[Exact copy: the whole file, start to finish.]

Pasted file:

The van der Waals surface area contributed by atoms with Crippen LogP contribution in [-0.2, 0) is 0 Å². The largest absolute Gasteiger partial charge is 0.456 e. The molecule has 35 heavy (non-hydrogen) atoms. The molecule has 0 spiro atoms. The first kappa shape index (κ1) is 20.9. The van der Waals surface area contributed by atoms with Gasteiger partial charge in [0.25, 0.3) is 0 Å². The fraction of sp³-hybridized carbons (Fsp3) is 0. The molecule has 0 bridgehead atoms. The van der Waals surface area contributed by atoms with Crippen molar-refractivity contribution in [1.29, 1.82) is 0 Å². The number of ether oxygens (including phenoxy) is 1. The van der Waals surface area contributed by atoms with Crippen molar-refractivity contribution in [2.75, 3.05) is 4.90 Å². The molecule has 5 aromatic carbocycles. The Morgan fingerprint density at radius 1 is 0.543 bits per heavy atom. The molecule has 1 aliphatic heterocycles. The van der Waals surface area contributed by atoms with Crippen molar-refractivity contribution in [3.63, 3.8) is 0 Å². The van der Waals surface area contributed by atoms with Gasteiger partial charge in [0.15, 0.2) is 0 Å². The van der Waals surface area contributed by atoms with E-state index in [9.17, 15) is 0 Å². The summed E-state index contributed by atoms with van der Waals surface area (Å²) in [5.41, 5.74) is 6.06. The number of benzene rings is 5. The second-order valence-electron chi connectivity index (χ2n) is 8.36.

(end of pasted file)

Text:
The van der Waals surface area contributed by atoms with Crippen LogP contribution in [-0.2, 0) is 0 Å². The largest absolute Gasteiger partial charge is 0.456 e. The molecule has 35 heavy (non-hydrogen) atoms. The molecule has 0 spiro atoms. The first kappa shape index (κ1) is 20.9. The van der Waals surface area contributed by atoms with Gasteiger partial charge in [0.25, 0.3) is 0 Å². The fraction of sp³-hybridized carbons (Fsp3) is 0. The molecule has 0 bridgehead atoms. The van der Waals surface area contributed by atoms with Crippen molar-refractivity contribution in [1.29, 1.82) is 0 Å². The number of ether oxygens (including phenoxy) is 1. The van der Waals surface area contributed by atoms with Crippen molar-refractivity contribution in [2.75, 3.05) is 4.90 Å². The molecule has 5 aromatic carbocycles. The Morgan fingerprint density at radius 1 is 0.543 bits per heavy atom. The molecule has 1 aliphatic heterocycles. The van der Waals surface area contributed by atoms with Crippen molar-refractivity contribution in [3.63, 3.8) is 0 Å². The van der Waals surface area contributed by atoms with Gasteiger partial charge in [0.15, 0.2) is 0 Å². The van der Waals surface area contributed by atoms with E-state index in [9.17, 15) is 0 Å². The summed E-state index contributed by atoms with van der Waals surface area (Å²) in [5.41, 5.74) is 6.06. The number of benzene rings is 5. The second-order valence-electron chi connectivity index (χ2n) is 8.36.